Life and personal liberty are inalienable to human existence. These rights are, as recognised
in Kesavananda Bharati, primordial rights. They constitute rights under Natural law. The human element in the life of the individual
is integrally founded on the sanctity of life. Dignity is associated with liberty and freedom. No civilized state can contemplate an encroachment upon life and personal liberty without the
authority of law. Neither life nor liberty are bounties conferred by the state nor does the Constitution create these rights. The right to life has existed even before the advent of the
Constitution. In recognising the right, the Constitution does not become the sole repository of the right. It would be preposterous to suggest that a democratic Constitution without a Bill of
Rights would leave individuals governed by the state without either the existence of the right to live or the means of enforcement of the right. The right to life being inalienable to each
individual, it existed prior to the Constitution and continued in force under Article 372 of the Constitution. Khanna, J. was clearly right in holding that the recognition of the right to life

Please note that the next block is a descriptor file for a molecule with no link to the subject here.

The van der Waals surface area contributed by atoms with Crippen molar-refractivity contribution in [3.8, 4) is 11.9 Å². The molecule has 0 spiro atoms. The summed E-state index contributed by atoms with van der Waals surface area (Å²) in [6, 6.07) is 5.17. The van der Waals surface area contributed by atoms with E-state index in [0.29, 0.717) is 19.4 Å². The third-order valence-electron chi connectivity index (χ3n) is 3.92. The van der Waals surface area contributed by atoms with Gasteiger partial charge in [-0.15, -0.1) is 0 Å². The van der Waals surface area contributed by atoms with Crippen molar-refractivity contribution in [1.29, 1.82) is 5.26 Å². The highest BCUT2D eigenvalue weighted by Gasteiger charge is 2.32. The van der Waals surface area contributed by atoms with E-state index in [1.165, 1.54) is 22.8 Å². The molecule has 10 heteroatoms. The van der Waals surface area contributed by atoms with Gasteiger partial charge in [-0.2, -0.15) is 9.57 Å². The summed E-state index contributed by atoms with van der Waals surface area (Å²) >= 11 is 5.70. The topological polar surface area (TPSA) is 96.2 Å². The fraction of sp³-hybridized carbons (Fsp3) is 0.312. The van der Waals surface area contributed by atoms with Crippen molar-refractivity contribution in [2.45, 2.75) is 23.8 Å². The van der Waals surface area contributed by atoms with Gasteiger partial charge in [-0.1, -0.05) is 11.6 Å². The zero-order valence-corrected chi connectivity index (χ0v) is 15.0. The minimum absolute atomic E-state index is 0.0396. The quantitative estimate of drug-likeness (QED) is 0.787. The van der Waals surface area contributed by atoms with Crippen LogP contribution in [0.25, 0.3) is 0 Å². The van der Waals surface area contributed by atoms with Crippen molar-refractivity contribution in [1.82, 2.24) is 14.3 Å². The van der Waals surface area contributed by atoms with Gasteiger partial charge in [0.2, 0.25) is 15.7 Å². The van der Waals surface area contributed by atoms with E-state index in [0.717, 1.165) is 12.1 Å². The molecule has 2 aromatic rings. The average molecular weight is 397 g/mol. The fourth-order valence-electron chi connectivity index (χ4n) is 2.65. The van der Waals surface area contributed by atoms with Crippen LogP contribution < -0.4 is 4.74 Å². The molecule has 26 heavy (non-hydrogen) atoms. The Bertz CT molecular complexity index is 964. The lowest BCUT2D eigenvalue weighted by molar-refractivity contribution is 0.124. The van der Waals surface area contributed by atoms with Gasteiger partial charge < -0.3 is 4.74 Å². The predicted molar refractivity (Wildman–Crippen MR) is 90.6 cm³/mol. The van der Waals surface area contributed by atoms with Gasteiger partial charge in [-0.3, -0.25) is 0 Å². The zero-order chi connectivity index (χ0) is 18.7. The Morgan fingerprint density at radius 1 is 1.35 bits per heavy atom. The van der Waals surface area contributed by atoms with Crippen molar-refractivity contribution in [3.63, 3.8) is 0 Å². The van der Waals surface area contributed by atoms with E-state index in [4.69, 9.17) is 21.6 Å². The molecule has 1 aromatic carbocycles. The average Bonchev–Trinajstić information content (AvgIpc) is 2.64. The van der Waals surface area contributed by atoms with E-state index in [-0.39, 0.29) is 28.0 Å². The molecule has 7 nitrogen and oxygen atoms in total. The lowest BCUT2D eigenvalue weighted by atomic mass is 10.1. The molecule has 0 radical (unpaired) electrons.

and personal liberty under the Constitution does not denude the existence of that right, apart from it nor can there be a fatuous assumption that in adopting the Constitution the people of India
surrendered the most precious aspect of the human persona, namely, life, liberty and freedom to the state on whose mercy these rights would depend. Such a construct is contrary to the basic
foundation of the Rule of Law which imposes restraints upon the powers vested in the modern state when it deals with the liberties of the individual. The power of the Court to issue a Writ of
Habeas Corpus is a precious and undeniable feature of the rule of law.Dr.
D.Y. Chandrachud, J.
K.S.Puttaswamy and another v. Union of India and others,
(2017) 10 SCC 1